"[...] I shouldn't be surprised by the degree to which many in the poker community consider the 2.2 million extra chips found at the WSOP main event "business as usual." Cheating has been around since before poker [...]. There's the possibility the chips were added through incompetence rather than dishonesty, and there's still a tiny chance the reports of the final chip total are simply wrong. I wasn't there."
[The following] questions [...] ought to be asked by the Nevada Gaming Control Board:
• Harrah's [used the] same chips in the main event as they used in previous tournaments [...]. Were the chips counted at the conclusion of each event? If not, why not? If so, how many chips were missing after each event?
• If they did discover missing chips, was there any effort to use the video surveillance to catch the [presumed] cheaters?
• Were there official chip counts done at any point in the main event? If not, why not? If so, what was the result? What was the discrepancy between each official count [if any]?
• Were the same precautions taken to guard and log the movements of the house bank of tournament chip as are taken with casino chips of similar value? If not, why not?
• How many dead stacks were blinded off through errors during day one? What is the list of names of people who were allowed to play on a different day but had stacks being blinded off on another day? Why were so many errors possible?
• Were there stacks being blinded off for players who had been given refunds? If so, why?
The current explanation by a Harrah's spokesman, that the extra chips were a result of rounding up during chip races, has been proved impossible both by me and by Jerrod Ankenman, co-author (with two-bracelet winner Bill Chen) of the forthcoming book The Mathematics of Poker."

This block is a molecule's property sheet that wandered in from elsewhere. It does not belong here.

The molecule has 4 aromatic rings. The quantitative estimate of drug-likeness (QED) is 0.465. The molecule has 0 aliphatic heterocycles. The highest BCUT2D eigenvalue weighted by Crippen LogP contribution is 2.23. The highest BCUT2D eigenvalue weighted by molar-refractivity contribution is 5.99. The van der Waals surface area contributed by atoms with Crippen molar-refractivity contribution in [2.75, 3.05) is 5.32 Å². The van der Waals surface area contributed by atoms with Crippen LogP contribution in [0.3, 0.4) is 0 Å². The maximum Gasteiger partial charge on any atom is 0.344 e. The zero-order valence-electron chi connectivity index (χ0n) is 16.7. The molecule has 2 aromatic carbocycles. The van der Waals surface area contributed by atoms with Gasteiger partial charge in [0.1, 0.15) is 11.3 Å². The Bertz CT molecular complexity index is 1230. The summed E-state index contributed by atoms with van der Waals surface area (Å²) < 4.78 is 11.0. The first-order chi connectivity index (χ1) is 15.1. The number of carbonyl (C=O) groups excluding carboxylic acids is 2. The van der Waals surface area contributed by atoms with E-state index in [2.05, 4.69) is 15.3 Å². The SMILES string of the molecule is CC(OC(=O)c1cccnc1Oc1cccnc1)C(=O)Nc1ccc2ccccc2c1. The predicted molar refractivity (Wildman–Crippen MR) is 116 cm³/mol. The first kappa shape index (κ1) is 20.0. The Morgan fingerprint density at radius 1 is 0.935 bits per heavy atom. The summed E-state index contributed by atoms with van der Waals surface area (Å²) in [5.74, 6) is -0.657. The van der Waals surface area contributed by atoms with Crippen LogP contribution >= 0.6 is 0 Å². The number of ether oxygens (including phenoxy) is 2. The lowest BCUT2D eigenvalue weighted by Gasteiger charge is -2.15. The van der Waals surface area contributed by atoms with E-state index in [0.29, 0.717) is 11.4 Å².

[I, Dennis Waterman] want to make it clear that I am not paranoid, nor condemning in regards to this matter of extra chips at the final table. It is just that where I do agree with Richard is that it should be of great interest to all parties at Harrah's and that they should take steps to protect the integrity of their showcase event. It is not a matter to be swept under the rug and hopefully their reasonable explanation will be forthcoming.
The next column will focus on problems that Europeans experienced the past two years in trying to compete in the World Series of Poker. The following is excerpted from a letter dated 12 th of July, 2005 sent to Robert Daily and Howard Greenbaum from Harry Demetriou.
"Firstly due to the rumours surrounding this years events and possible over subscription, I attempted to register early via your website. Unfortunately it was not possible for me to do this as your site refused to accept advance registration for anyone having an overseas or non US address. As a consequence of this I had to go along to your main cage at The Rio and pre pay for my earlier entries and the main event itself sometime in April and early May. As I was in Las Vegas at this time I also paid in advance for a few friends entries so that they too could ensure that their places were reserved for selected events. Your poker offices then forwarded confirmation of these entries to the various players including myself via e-mail informing us that the registration process itself could be completed in person prior to the actual events themselves starting. This is the WORLD series of poker and not the US series of poker and as such you should give consideration to the rest of the world who send a significant proportion of players to your events and they deserve to at least be able to enter online in the same way US players can.
Your website was also poorly maintained and contained numerous inaccurate pieces of information…"
Perhaps the playing field was leveled intentionally? In all cases it was much harder for Americans to enter the WSOP via the internet this year (2006)!
Until next time...play good and be lucky!